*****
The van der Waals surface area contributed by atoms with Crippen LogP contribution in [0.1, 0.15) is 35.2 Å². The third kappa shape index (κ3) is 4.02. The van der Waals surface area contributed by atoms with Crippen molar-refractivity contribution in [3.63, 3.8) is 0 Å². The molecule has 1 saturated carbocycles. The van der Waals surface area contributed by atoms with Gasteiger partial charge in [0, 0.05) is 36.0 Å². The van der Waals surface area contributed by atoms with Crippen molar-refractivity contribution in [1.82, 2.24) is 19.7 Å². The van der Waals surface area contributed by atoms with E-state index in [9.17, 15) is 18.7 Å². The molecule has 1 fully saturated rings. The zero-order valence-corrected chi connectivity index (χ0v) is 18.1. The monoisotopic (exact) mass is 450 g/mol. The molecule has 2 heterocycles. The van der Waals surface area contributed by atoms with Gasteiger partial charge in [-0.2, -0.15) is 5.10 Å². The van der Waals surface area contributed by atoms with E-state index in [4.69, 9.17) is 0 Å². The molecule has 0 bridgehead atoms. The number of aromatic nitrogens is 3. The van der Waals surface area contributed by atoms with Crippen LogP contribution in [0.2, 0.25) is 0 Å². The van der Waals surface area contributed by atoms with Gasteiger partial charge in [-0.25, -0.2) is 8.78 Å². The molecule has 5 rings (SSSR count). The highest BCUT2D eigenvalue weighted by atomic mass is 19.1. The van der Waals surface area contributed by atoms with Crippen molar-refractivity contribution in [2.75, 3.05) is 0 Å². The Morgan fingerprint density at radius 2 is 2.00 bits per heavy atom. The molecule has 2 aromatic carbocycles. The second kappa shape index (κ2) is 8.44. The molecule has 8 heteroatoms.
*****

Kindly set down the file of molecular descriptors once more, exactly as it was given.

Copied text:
The van der Waals surface area contributed by atoms with Crippen LogP contribution in [0.1, 0.15) is 35.2 Å². The third kappa shape index (κ3) is 4.02. The van der Waals surface area contributed by atoms with Crippen molar-refractivity contribution in [3.63, 3.8) is 0 Å². The molecule has 1 saturated carbocycles. The van der Waals surface area contributed by atoms with Gasteiger partial charge in [0, 0.05) is 36.0 Å². The van der Waals surface area contributed by atoms with Crippen molar-refractivity contribution in [1.82, 2.24) is 19.7 Å². The van der Waals surface area contributed by atoms with E-state index in [9.17, 15) is 18.7 Å². The molecule has 1 fully saturated rings. The zero-order valence-corrected chi connectivity index (χ0v) is 18.1. The monoisotopic (exact) mass is 450 g/mol. The molecule has 2 heterocycles. The van der Waals surface area contributed by atoms with Gasteiger partial charge in [-0.2, -0.15) is 5.10 Å². The van der Waals surface area contributed by atoms with E-state index in [4.69, 9.17) is 0 Å². The molecule has 0 bridgehead atoms. The number of aromatic nitrogens is 3. The van der Waals surface area contributed by atoms with Crippen LogP contribution in [0.2, 0.25) is 0 Å². The van der Waals surface area contributed by atoms with Gasteiger partial charge in [-0.25, -0.2) is 8.78 Å². The molecule has 5 rings (SSSR count). The highest BCUT2D eigenvalue weighted by atomic mass is 19.1. The van der Waals surface area contributed by atoms with Crippen molar-refractivity contribution in [2.75, 3.05) is 0 Å². The Morgan fingerprint density at radius 2 is 2.00 bits per heavy atom. The molecule has 2 aromatic carbocycles. The second kappa shape index (κ2) is 8.44. The molecule has 8 heteroatoms.